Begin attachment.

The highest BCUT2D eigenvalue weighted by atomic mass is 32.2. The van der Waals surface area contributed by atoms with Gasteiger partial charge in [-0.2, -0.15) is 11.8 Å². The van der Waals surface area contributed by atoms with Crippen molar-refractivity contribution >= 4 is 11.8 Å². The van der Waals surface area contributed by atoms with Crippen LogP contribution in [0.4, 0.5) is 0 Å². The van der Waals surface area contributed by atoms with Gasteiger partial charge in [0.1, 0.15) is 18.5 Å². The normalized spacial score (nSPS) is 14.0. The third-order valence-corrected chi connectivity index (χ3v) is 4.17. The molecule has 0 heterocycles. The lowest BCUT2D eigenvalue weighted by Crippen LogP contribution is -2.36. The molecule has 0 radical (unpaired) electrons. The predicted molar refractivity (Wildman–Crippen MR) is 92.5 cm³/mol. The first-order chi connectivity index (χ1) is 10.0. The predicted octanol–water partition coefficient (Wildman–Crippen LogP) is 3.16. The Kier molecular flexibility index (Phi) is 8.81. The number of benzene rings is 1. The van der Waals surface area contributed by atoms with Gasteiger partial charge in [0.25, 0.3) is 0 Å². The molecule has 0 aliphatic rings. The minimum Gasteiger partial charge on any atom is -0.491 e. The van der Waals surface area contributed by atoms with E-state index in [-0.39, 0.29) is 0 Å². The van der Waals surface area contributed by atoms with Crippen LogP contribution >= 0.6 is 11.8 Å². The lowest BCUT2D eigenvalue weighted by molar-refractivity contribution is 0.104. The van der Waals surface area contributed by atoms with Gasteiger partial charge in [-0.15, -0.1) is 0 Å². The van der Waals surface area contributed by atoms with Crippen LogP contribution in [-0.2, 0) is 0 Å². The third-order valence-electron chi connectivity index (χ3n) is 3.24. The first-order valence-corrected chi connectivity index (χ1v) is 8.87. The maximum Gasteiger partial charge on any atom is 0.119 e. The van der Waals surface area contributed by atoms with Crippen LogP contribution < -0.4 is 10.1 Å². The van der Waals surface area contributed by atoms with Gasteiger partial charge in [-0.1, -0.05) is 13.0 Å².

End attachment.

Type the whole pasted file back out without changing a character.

The highest BCUT2D eigenvalue weighted by atomic mass is 32.2. The van der Waals surface area contributed by atoms with Gasteiger partial charge in [-0.2, -0.15) is 11.8 Å². The van der Waals surface area contributed by atoms with Crippen molar-refractivity contribution >= 4 is 11.8 Å². The van der Waals surface area contributed by atoms with Crippen LogP contribution in [0.4, 0.5) is 0 Å². The van der Waals surface area contributed by atoms with Gasteiger partial charge in [0.1, 0.15) is 18.5 Å². The normalized spacial score (nSPS) is 14.0. The third-order valence-corrected chi connectivity index (χ3v) is 4.17. The molecule has 0 heterocycles. The lowest BCUT2D eigenvalue weighted by Crippen LogP contribution is -2.36. The molecule has 0 radical (unpaired) electrons. The predicted molar refractivity (Wildman–Crippen MR) is 92.5 cm³/mol. The first-order chi connectivity index (χ1) is 10.0. The predicted octanol–water partition coefficient (Wildman–Crippen LogP) is 3.16. The Kier molecular flexibility index (Phi) is 8.81. The number of benzene rings is 1. The van der Waals surface area contributed by atoms with Gasteiger partial charge in [0.25, 0.3) is 0 Å². The molecule has 0 aliphatic rings. The minimum Gasteiger partial charge on any atom is -0.491 e. The van der Waals surface area contributed by atoms with E-state index in [-0.39, 0.29) is 0 Å². The van der Waals surface area contributed by atoms with Crippen LogP contribution >= 0.6 is 11.8 Å². The lowest BCUT2D eigenvalue weighted by molar-refractivity contribution is 0.104. The van der Waals surface area contributed by atoms with Gasteiger partial charge in [-0.15, -0.1) is 0 Å². The van der Waals surface area contributed by atoms with Crippen LogP contribution in [-0.2, 0) is 0 Å². The third-order valence-electron chi connectivity index (χ3n) is 3.24. The first-order valence-corrected chi connectivity index (χ1v) is 8.87. The maximum Gasteiger partial charge on any atom is 0.119 e. The van der Waals surface area contributed by atoms with Crippen LogP contribution < -0.4 is 10.1 Å². The van der Waals surface area contributed by atoms with Gasteiger partial charge in [-0.1, -0.05) is 13.0 Å².